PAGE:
Machined from solid aluminum, Raw`s battery holder body should survive most accidents and a whole lot of abuse. There is no reason why its head section wouldn`t also live to tell the tale following being dropped or thrown in anger at something fairly solid. However given its tiny size (did I mention that already?!) there isn`t a whole lot of cushioning and protection for its insides. No o-ring is present in front of the mineral glass lens cushioning impacts so a blow to the edge of the head could cause that lens to crack. The LED should survive much better however, being set within an aluminum donut that serves as spacer and heatsink, and behind a machined aluminum reflector that`s pretty solid too. Given the fact that it`s an LED, which are inherently tough, I reckon it`ll go on shining even if the lens did crack. And if that happened, it`s very easy to replace by just dropping in a new one – you can purchase replacements from Orb. The same is true of all Raw`s parts – nothing would be difficult to replace in the event of damage occuring.
As mentioned, Raw has a bare (raw?) finish with no anodise or plating protecting the surface. In all honesty, apart from cosmetic purposes, it isn`t really necessary either. The natural layer of oxide that all bare aluminum products have (formed almost instantly on exposure to the air during manufacture) is enough to keep it safe from corrosion unless reguarly exposed to salt water or some cleaning products. If during normal usage it begins to get worn and scratched looking, never fear for it isn`t hard to polish back to looking good as new. Either the old fashioned way with some Brasso and elbow-grease, or use a Dremel with the appropriate tool fitted for quicker results.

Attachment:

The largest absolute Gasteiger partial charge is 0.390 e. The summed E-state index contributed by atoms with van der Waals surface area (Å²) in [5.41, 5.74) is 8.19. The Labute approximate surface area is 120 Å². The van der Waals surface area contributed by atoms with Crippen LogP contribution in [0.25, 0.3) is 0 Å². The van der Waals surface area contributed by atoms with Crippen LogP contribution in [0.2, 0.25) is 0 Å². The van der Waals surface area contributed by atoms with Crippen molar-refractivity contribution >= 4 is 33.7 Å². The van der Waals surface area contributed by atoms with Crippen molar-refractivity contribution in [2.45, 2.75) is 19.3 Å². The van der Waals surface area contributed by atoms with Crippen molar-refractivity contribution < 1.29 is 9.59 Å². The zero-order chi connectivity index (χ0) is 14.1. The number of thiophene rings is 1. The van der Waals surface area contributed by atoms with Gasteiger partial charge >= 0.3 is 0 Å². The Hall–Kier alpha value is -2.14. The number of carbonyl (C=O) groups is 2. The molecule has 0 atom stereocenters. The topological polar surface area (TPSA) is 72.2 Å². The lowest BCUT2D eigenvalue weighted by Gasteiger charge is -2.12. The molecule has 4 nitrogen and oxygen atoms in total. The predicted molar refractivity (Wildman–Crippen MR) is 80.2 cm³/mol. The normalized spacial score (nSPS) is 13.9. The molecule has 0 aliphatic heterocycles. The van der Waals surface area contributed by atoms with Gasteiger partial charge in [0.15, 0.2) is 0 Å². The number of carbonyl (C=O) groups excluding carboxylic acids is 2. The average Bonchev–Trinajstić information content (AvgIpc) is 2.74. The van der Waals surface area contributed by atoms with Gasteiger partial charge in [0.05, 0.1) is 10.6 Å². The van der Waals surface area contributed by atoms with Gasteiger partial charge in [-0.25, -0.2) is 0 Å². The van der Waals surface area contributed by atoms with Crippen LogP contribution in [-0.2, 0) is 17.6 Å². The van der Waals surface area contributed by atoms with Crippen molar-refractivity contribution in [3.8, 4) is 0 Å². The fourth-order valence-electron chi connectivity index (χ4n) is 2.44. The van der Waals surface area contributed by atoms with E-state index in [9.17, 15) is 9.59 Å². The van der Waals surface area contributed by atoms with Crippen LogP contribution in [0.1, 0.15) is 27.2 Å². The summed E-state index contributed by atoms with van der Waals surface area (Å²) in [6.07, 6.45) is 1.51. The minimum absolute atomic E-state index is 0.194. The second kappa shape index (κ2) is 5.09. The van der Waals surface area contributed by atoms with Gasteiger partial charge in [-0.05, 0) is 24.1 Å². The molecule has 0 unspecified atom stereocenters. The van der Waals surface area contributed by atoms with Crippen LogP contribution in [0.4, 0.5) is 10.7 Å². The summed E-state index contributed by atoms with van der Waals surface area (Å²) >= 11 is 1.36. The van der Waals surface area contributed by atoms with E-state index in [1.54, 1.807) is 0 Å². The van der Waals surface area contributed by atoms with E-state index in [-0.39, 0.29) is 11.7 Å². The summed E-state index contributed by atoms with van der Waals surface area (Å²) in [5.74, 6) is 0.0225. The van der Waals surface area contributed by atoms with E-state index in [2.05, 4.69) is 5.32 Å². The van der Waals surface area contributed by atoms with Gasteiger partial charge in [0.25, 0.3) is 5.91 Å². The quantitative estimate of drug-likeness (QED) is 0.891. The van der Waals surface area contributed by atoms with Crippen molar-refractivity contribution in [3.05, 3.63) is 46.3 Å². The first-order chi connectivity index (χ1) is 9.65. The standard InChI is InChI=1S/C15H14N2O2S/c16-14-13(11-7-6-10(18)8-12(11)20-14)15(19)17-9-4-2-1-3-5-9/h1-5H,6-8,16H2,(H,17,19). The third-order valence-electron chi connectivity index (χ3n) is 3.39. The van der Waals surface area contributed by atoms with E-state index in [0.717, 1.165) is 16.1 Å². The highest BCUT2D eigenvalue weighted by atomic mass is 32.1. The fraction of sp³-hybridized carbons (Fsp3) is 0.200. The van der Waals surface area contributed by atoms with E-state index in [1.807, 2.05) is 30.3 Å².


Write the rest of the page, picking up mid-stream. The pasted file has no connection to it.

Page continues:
The only thing that lets Raw down is the lack of water resistance. Normally that wouldn`t be much of a problem, but Raw lends itsself so easilly to regular everyday carry where it could get exposed to the wet, whether caught in a downpour or you find yourself swimming in a nearby pond while drunk. Its innards, particuarly the LiIon battery, would not thank you for getting them wet, yet the quest for miniaturisation has led to o-rings being omitted. I don`t think it would make it *too* much bigger if they were included, but it would have to grow slightly nonetheless. All is not completely lost though, for you can put to good use the clever little screw-together plastic pod it comes packaged in if you`re worried about getting your light wet. That translucent tube isn`t really waterproof either, but it does offer an extra layer of protection against the wind and rain. Stay out of ponds and it`ll be just fine.

Princeton-Tec Surge

The Surge from Princeton-Tec is a compact and uncommonly bright light. Smaller than a 2-D-cell torch, but with the sort of output power usually associated with specialist lithium cell lights. Yet the Surge runs from commonly avaliable AA alkalines – all 8 for a full run time of several hours or just four to reduce weight at the expense of run-time. Originally intended as an underwater light for casual diving or as a back-up, the Surge is equally at home on dry land as an economical alternative to Lithium-cell-powered units